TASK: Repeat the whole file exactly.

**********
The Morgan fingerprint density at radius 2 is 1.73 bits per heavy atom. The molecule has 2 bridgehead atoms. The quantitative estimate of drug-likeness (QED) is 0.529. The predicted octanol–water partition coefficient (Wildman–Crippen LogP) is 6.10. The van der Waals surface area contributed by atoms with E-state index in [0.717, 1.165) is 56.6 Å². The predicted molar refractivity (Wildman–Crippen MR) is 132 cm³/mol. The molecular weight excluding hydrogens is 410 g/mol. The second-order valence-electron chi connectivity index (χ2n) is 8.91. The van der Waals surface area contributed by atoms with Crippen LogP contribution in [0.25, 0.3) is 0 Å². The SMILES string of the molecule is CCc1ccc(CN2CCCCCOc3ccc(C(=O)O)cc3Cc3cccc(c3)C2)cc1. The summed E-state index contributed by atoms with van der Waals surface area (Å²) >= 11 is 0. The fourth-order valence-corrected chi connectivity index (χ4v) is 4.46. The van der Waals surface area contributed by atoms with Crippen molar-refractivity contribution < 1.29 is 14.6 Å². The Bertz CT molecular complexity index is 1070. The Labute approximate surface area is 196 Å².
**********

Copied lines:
The Morgan fingerprint density at radius 2 is 1.73 bits per heavy atom. The molecule has 2 bridgehead atoms. The quantitative estimate of drug-likeness (QED) is 0.529. The predicted octanol–water partition coefficient (Wildman–Crippen LogP) is 6.10. The van der Waals surface area contributed by atoms with E-state index in [0.717, 1.165) is 56.6 Å². The predicted molar refractivity (Wildman–Crippen MR) is 132 cm³/mol. The molecular weight excluding hydrogens is 410 g/mol. The second-order valence-electron chi connectivity index (χ2n) is 8.91. The van der Waals surface area contributed by atoms with Crippen LogP contribution in [0.25, 0.3) is 0 Å². The SMILES string of the molecule is CCc1ccc(CN2CCCCCOc3ccc(C(=O)O)cc3Cc3cccc(c3)C2)cc1. The summed E-state index contributed by atoms with van der Waals surface area (Å²) >= 11 is 0. The fourth-order valence-corrected chi connectivity index (χ4v) is 4.46. The van der Waals surface area contributed by atoms with Crippen molar-refractivity contribution < 1.29 is 14.6 Å². The Bertz CT molecular complexity index is 1070. The Labute approximate surface area is 196 Å².